fionbarr has asked for the wisdom of the Perl Monks concerning the following question:

I'm trying to sort date that looks like this:
29 '0,wupra00a0537' 30 '31,wppra00a0513' 31 '0,wupra00a0535' 32 '0,wuprd02a0089' 33 '0,wupwa07a0663' 34 '0,wdpwa00a0013' 35
my code looks like this:
my @array = (); @array = map { $_->[0] } sort { $b->[1] <=> $a->[1] } map { [ $_, /.+,/ ] } @cpu_lt_40
I want to sort by the number in descending order and the sort result is (partial):
147 '0,wuprm00a0539' 148 '0,wuprm00a0539' 149 '28,wppra02a0015' 150 '24,wppra01a0016' 151 '0,wupra00a0532' 152 '15,wppra01a0015' 153 '22,wppra01a0095'

Replies are listed 'Best First'.
Re: schwartzian transform
by Corion (Patriarch) on Oct 13, 2014 at 21:15 UTC

    What steps have you undertaken to debug this issue?

    What values does $b->[1] and $a->[1] have? How could you find this out yourself?

    What does the following code output?

    $_= '31,wppra00a0513'; print /.+,/;

    Compare the output with

    $_= '31,wppra00a0513'; print /(.+),/;

    Maybe you want to read Regexp Quote-Like-Operators on how m/.../ behaves in list context.

    Update: My interpretation of your input data might be off-base. Still, the debugging steps outlined above still hold.

      /(.+),/ makes ALL the difference....thanks
Re: schwartzian transform
by GrandFather (Saint) on Oct 13, 2014 at 21:16 UTC

    Neither your sample nor your description make it clear how you want the data sorted. However the following may help you sort out whatever it it you want to do:

    use strict; use warnings; my @array = map {$_->[0]} sort {$b->[5] <=> $a->[5] || $b->[3] <=> $a->[3]} map {[$_, /(\d+),(\D+)(\d+)(\D+)(\d+)/]} map {chomp; s/'//g; $_} <DATA>; print join "\n", @array; __DATA__ 31 '0,wupra00a0535' 147 '0,wuprm00a0539' 148 '0,wuprm00a0539' 149 '28,wppra02a0015' 150 '24,wppra01a0016' 151 '0,wupra00a0532' 152 '15,wppra01a0015'


    147 0,wuprm00a0539 148 0,wuprm00a0539 31 0,wupra00a0535 151 0,wupra00a0532 150 24,wppra01a0016 149 28,wppra02a0015 152 15,wppra01a0015
    Perl is the programming world's equivalent of English
Re: schwartzian transform
by Ea (Chaplain) on Oct 14, 2014 at 08:10 UTC
    Your problem is in the first map (or the last map reading left to right which is not how I think when I'm building a Schwartzian transform). The /.+,/ in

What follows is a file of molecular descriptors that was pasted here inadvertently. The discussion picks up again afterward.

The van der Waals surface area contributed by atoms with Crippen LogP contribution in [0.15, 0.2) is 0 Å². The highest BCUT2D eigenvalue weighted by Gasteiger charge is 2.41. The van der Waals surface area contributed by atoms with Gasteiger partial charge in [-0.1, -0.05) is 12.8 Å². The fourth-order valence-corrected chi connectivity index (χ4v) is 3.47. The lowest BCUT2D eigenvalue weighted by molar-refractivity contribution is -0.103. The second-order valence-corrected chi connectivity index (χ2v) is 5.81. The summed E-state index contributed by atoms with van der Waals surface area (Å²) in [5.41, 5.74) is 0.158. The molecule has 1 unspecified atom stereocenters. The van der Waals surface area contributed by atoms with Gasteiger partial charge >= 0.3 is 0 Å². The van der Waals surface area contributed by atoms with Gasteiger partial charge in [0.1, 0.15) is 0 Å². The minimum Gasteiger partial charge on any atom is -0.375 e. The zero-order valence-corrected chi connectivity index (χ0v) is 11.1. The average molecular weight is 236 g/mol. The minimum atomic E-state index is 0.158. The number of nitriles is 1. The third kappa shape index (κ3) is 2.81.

map { [ $_, /.+,/ ] }
    is only returning the number of matches (or 1 in this case). As a result it should give you back the original list. If you're trying to sort on computed fields, you need to extract them first and _then_ bundle them up in the anonymous array.

    So something like
    map     { my @fields = split /,/; [ $_, $field[1] ] } might get you closer to what you're looking for.

    Once you've mastered that, you'll next want to look at the Orcish manoeuvre which speeds up your sorts

    Sometimes I can think of 6 impossible LDAP attributes before breakfast.
      I don't really see how an Orcish manoeuvre would improve a Schwartzian Transform sort.

        In this particular case, I'm not sure it would. In general, it can, in situations where the (chronologically) first transform consumes a lot of time for some reason, if you have duplicated data in the list that you are sorting. Not needing to perform the same time-intensive computation repeatedly saves time. But in this case, it doesn't look like there are going to be a lot of duplicate data (though only someone with access to the original poster's real data could say that for sure), and furthermore that regular expression in the first transform doesn't look like it would be much of a bottleneck, so I'm not sure much if anything would be gained.

        You're right, Laurent. You only calculate the sort value once in the first call to map, so there's no savings to be made by caching.

        Those two techniques must be stored together in the "neat things to use with sort" area of my brain. Apologies.

        Sometimes I can think of 6 impossible LDAP attributes before breakfast.
      The /.+,/ ... is only returning the number of matches ...

      Not that it makes any difference (the logic is still wrong), but it's returning the success of the match:

      c:\@Work\Perl>perl -wMstrict -MData::Dump -le "my @strings = ('x,x', 'yy,yy,yy', 'z,zzz,z,zz', 'foo'); ;; my @ra = map { [ $_, /[xyz]+,/ ] } @strings; dd \@ra; ;; @ra = map { [ $_, /[xyz]+,/g ] } @strings; dd \@ra; ;; @ra = map { [ $_, scalar(/[xyz]+,/) ] } @strings; dd \@ra; ;; dd \@strings; " [["x,x", 1], ["yy,yy,yy", 1], ["z,zzz,z,zz", 1], ["foo"]] [ ["x,x", "x,"], ["yy,yy,yy", "yy,", "yy,"], ["z,zzz,z,zz", "z,", "zzz,", "z,"], ["foo"], ] [["x,x", 1], ["yy,yy,yy", 1], ["z,zzz,z,zz", 1], ["foo", ""]] ["x,x", "yy,yy,yy", "z,zzz,z,zz", "foo"]
      See Regexp Quote-Like Operators (in perlop) -> /PATTERN/msixpodualgc -> "Matching in list context".

      Update: Edited code example for space.